Laser treatment works by breaking down the ink fragments of your tattoo.

However, this also causes it to injure your skin. During this period, when your skin’s surface is injured, the ink particles get broken down and carried away in your bloodstream. 

Since red light accelerates the healing procedure after tattoo removal, it reduces the extent of ink depletion. You will require extra removal sessions with less depletion following a session, hence added skin fatigue on the affected region.

The human body is an excellent machine accustomed to removing foreign and unwanted entities such as undesired tattoo ink. The laser in tattoo removal is designed to help your body in a natural ink removal process.

It is wiser to let the body take charge at its own pace and naturally as you heal.  

How Frequently Should You Use Red Light Therapy?

The red light therapy procedure establishes itself as a go-to for individuals seeking deliverance from joint and muscle pain and chronic skin ailments including acne, wrinkles, and rosacea

The process is also helpful if you wish to reduce visible aging signs. However, you might ask yourself, “How much exposure to this therapy is too much?” Well, to answer you, there does not exist a one-size-fits-all dosage. 

However, many people realize favorable outcomes with 15-minute sessions three to five times a week over several months.

Start Slow: People Are Different

How significant your tattoos or skin conditions are, your general health, age, and light sensitivity all affect how often and for how long you get to bathe in the red light.

The therapy is quite safe and has few and mild side effects. However, it is advisable to make the introduction slow to establish what is most efficient for your body.

During the initial week, start with daily 10-minute sessions. In the course of and following the treatment, you might experience a feeling of gentle warmth in the skin. A sensitive person can also experience temporary tightness and redness. 

In this instance, reduce the therapy time or increase the days between the therapy sessions. You can prolong the daily therapy duration to about 20 minutes if you do not experience tightness or redness.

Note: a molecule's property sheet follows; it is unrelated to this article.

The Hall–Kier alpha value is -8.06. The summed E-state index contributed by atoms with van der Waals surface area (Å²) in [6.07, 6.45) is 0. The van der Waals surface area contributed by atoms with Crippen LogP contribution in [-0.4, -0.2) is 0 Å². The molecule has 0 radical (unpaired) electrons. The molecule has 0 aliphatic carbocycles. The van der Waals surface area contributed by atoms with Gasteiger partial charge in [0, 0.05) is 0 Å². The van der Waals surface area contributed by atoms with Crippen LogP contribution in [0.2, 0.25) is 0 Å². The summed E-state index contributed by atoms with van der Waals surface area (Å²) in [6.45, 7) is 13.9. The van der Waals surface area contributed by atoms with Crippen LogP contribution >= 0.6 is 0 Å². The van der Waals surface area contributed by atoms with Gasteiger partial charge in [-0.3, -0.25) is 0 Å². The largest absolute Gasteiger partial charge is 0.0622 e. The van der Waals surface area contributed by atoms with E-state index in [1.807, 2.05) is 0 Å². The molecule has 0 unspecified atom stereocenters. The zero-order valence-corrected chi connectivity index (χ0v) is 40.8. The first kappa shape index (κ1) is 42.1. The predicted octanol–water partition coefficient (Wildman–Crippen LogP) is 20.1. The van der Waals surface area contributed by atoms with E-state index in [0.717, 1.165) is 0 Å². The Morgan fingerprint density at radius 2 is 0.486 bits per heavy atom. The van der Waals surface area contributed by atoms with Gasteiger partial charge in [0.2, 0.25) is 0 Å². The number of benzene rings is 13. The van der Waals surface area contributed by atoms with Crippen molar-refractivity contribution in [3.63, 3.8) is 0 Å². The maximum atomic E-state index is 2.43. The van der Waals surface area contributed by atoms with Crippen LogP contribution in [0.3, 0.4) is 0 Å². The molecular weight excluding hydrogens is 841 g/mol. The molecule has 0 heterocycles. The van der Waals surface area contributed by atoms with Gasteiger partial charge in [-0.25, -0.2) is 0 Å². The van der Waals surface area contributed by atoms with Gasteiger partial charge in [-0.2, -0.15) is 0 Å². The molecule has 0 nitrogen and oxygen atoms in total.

With many things, “more” does not always imply “better.” There will not be any noticeable skin changes instantly since healing takes place at the cellular level, and your cells will need time for the changes to show.

You will notice improvements often after three or so months of use.

Risks of Red Light Therapy

Red light therapy is deemed safe, though researchers are unsure why and how it works. Furthermore, there are no set instructions or guidelines on the amount of exposure.

Excessive light damages skin tissue, whereas too few doses might not be as effective. 

Where Can You Get Red Light Therapy?

Light therapy treatments were once limited to clinicians’ offices. But now they’re available everywhere, including many many home devices, masks, etc. easily purchased on Amazon or at your local beauty retailer.

If you don’t want to bother shopping for your own device, you could join your local Planet Fitness, which has been offering its Red Light Therapy Beauty Angel Total Body Enhancement devices for years.


Light therapy, more so red, blue, yellow, and purple, has proven effective in addressing various skin conditions, healing, pain relief, and anti-aging with regular and correct use.

However, though the wavelength might be different from UV rays known to cause tattoo color fading, red light therapy’s long-term effects on skin tattoos are not completely clear. 

To be safe, you should cover your tattoos while using red light therapy, unless your goal is to fade them.

Written by Kayla Young

Kayla is the founder of LuxeLuminous. She has worked professionally in the tanning industry for years. She has been interested in esthetics since childhood, and has tried every hair, skin, and makeup product ever produced (more or less).